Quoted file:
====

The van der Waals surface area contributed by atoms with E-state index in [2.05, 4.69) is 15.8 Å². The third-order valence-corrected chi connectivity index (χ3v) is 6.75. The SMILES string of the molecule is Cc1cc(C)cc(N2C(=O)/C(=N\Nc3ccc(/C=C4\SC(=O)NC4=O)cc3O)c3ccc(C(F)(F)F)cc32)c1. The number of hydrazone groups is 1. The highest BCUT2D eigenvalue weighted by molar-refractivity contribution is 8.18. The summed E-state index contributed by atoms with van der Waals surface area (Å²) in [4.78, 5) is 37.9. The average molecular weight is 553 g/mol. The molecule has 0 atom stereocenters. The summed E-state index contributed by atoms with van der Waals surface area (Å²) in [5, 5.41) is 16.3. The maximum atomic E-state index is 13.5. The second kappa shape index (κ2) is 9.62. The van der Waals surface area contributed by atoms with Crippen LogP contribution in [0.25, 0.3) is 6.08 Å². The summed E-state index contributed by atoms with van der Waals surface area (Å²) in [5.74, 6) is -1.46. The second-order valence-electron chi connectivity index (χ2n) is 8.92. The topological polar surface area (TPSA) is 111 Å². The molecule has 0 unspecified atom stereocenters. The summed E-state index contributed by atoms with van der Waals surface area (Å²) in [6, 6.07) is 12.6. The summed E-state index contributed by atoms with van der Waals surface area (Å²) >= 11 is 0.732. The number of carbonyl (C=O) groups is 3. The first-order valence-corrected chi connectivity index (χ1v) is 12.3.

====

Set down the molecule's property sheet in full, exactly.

The van der Waals surface area contributed by atoms with E-state index in [2.05, 4.69) is 15.8 Å². The third-order valence-corrected chi connectivity index (χ3v) is 6.75. The SMILES string of the molecule is Cc1cc(C)cc(N2C(=O)/C(=N\Nc3ccc(/C=C4\SC(=O)NC4=O)cc3O)c3ccc(C(F)(F)F)cc32)c1. The number of hydrazone groups is 1. The highest BCUT2D eigenvalue weighted by molar-refractivity contribution is 8.18. The summed E-state index contributed by atoms with van der Waals surface area (Å²) in [4.78, 5) is 37.9. The average molecular weight is 553 g/mol. The molecule has 0 atom stereocenters. The summed E-state index contributed by atoms with van der Waals surface area (Å²) in [5, 5.41) is 16.3. The maximum atomic E-state index is 13.5. The second kappa shape index (κ2) is 9.62. The van der Waals surface area contributed by atoms with Crippen LogP contribution in [0.25, 0.3) is 6.08 Å². The summed E-state index contributed by atoms with van der Waals surface area (Å²) in [5.74, 6) is -1.46. The second-order valence-electron chi connectivity index (χ2n) is 8.92. The topological polar surface area (TPSA) is 111 Å². The molecule has 0 unspecified atom stereocenters. The summed E-state index contributed by atoms with van der Waals surface area (Å²) in [6, 6.07) is 12.6. The summed E-state index contributed by atoms with van der Waals surface area (Å²) >= 11 is 0.732. The number of carbonyl (C=O) groups is 3. The first-order valence-corrected chi connectivity index (χ1v) is 12.3.